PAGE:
What's So Great About Planks?

Love ’em or hate ’em, planks are a staple in the fitness world -- for good reason.

By Gina Harney

As a group fitness instructor, I know I’m going to see two types of reactions when I tell a class to plank:
Groans from the people who hate planks with a fiery passion;
Grins from the people who absolutely love them.

Love ‘em or hate ‘em, planks are a staple in the fitness world. And for good reason: they challenge your entire body (particularly your core), they don’t require equipment, and almost anyone can do them (modify by placing your hands on a wall, a chair, or lowering your knees to the floor).

So what’s so great about planks?

Planks build core strength, promote balance, and encourage solid posture. And they’re an extremely “functional” exercise, which means that they mimic movement that we perform throughout the day (when we’re standing, we’re in a moving plank!).

For the best plank possible, keep your neck long, pull in your belly, press back through your heels, and keep your hips in line with your torso. If you need to modify by lowering your knees, make sure to keep your hips down – it’s tempting for them to pop up.

Planks work all of your major muscle groups. You may feel it immediately in your core, but after about 10 seconds, your body starts to recruit supporting muscles to hold itself up. Some of the muscles you’ll use during plank: your shoulders, back, deep core muscles (transverse abdominis) and even your legs. If you want to use planks as a pure core workout, plank for 10 seconds, rest for 3 seconds, then 10 seconds on, 3 seconds rest, for up to 6 rounds.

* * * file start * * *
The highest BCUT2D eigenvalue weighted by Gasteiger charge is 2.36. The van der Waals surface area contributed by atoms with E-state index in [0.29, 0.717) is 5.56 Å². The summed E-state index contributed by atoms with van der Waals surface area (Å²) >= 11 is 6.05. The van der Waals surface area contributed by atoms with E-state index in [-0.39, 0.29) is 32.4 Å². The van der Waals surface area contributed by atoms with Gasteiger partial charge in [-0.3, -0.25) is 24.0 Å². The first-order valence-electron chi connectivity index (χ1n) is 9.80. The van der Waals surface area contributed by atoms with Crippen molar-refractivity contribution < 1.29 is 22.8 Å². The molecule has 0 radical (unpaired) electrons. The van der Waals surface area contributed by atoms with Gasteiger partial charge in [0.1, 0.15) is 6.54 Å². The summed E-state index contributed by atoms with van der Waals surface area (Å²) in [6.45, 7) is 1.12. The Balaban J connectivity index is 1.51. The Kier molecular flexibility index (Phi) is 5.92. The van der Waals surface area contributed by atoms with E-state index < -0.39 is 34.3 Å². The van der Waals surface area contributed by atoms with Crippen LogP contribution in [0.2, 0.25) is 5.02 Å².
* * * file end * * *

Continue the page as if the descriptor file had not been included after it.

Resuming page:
Change it up! If for any chance you get bored with a standard plank, you can try some of the following variations:

  • The saw. Maintain a plank position as you slowly move forward and back.
  • Plank with leg lifts. Life one leg off the floor (make sure to keep your hips parallel to the floor) and pulse your leg towards the ceiling 20 times, squeezing your glute to lift your leg. Switch sides.
  • Rotating side plank. Rotating from a traditional plank to a side plank, then back to center, then side plank on the opposite side.
  • Elbow lower and lifts. Start with a plank on your hands, then one at a time, lower your elbows to the floor. Keep your core pulled in as you press back up to your hands.
  • Plank balance. This is a really challenging one! Try to keep your plank position (long and torso in one straight line) as you lift one hand off the floor. Once you regain balance, try lifting the opposite leg as well. Take a few deep breaths and repeat on the opposite side.
More planking tips:

  • Make sure that you can keep your core supported and you’re taking deep breaths the entire time. If you feel like the exercise is causing you to push your core out and you don’t feel supported, that’s a great cue to modify.
  • If you are newly postpartum or pregnant, I recommend that you avoid planks. They can cause intra abdominal pressure on the connective tissue that is separating to make room for the baby. And too much pressure can contribute to diastasis recti, which is when the core muscles remain abnormally separated after baby arrives.